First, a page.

Electricity, but at what cost for Texas?

Posted Tuesday, Oct. 29, 2013  comments  Print Reprints
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What the Public Utility Commission of Texas started on Friday could become the most fundamental change to the state’s electricity market since the restructuring set up by the Legislature in 1999.

The “deregulated” market created by lawmakers 14 years ago will return to regulation, at least to a small but significant degree, if commission members follow through on their decision in the coming months.

Getting used to the deregulated power market hasn’t come easy for Texans, and the move still has its detractors. But the ability to go online, shop for an electricity provider and pick one based on price or reputation or record of dealing with complaints or the coolest logo has taken hold in millions of homes.

Some areas are still served by municipal power companies or other suppliers and are not part of the deregulated market.

What the commission has indicated it will do is require customers to pay power generating companies more to make extra electricity available just in case it’s needed.

That’s called a “reserve margin.” Advocates say it’s necessary because when temperatures spike during the Texas summer and homes and businesses put their air conditioners into high gear, you never know exactly how much electricity you’ll need to meet the peak demand.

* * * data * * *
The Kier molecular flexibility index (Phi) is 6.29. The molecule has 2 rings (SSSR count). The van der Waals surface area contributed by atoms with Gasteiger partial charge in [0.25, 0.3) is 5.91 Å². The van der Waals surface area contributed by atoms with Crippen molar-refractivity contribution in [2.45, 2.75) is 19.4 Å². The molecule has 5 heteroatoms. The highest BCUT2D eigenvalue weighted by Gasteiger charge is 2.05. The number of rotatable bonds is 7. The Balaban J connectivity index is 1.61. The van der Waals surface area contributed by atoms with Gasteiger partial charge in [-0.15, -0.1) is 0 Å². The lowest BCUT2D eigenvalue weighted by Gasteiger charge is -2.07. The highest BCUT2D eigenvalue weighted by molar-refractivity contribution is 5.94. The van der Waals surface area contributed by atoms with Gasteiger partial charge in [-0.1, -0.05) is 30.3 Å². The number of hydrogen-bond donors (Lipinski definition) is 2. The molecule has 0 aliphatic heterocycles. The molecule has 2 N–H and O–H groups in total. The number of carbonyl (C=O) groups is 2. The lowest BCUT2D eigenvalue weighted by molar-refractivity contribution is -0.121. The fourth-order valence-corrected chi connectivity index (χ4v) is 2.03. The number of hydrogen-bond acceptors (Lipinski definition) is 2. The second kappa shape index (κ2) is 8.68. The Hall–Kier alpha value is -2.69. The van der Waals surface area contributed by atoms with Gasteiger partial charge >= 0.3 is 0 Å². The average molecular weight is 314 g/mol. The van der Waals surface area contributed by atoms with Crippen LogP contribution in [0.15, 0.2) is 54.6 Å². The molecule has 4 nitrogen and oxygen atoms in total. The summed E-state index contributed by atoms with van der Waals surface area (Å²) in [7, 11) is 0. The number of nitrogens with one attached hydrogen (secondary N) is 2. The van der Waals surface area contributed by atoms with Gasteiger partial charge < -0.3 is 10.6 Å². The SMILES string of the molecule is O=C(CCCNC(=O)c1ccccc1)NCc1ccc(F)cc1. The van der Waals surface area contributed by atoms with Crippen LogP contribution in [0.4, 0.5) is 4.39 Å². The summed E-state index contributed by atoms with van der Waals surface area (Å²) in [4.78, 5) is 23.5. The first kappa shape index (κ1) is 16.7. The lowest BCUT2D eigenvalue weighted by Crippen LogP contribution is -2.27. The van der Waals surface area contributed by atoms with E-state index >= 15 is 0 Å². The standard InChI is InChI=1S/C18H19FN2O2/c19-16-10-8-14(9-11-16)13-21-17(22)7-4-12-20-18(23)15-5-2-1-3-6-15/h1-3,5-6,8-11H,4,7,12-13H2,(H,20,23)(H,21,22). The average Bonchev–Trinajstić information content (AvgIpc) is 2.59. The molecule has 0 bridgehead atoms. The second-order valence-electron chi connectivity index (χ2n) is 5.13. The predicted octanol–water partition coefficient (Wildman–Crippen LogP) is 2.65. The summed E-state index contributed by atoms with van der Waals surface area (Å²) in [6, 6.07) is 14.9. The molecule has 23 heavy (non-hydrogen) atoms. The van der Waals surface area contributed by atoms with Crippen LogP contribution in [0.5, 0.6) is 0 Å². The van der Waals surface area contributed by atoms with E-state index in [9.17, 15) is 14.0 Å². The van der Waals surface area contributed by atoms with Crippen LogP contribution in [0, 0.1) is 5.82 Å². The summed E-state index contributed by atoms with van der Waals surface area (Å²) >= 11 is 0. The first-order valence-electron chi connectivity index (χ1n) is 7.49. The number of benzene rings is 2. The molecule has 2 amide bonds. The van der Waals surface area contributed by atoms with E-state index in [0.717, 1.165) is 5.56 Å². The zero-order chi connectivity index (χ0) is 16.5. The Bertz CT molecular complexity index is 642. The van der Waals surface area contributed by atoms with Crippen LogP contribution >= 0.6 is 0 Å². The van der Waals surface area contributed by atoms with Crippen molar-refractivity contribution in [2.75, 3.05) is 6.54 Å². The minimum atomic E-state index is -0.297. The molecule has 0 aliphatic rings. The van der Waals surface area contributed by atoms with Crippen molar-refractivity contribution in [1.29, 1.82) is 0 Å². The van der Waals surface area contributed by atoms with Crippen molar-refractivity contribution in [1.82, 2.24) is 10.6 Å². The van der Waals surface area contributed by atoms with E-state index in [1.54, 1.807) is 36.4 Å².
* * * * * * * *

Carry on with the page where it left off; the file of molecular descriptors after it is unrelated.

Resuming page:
If there’s not enough, power grid operators have few options. Some large industrial users have agreed to be taken off-line during a power shortage. There have been some suggestions for altering other consumer behavior.

But at the end of that short list come “rolling blackouts,” when power shuts off neighborhood by neighborhood or region by region. Lack of reliability is the scariest of monsters when it’s left to roam the electricity market.

PUC Commissioner Ken Anderson has fought the good fight on behalf of consumers in opposing the move to a required reserve margin. He said free market changes recently made by the commission, including allowing providers to charge significantly more for peak-period electricity, have not been given enough time to spur increased supply.

Anderson also says settling on a specific required reserve margin and its associated compensation is a slippery slope away from a deregulated market.

He’s right, but he’s outnumbered. He can still help make sure the PUC moves cautiously.

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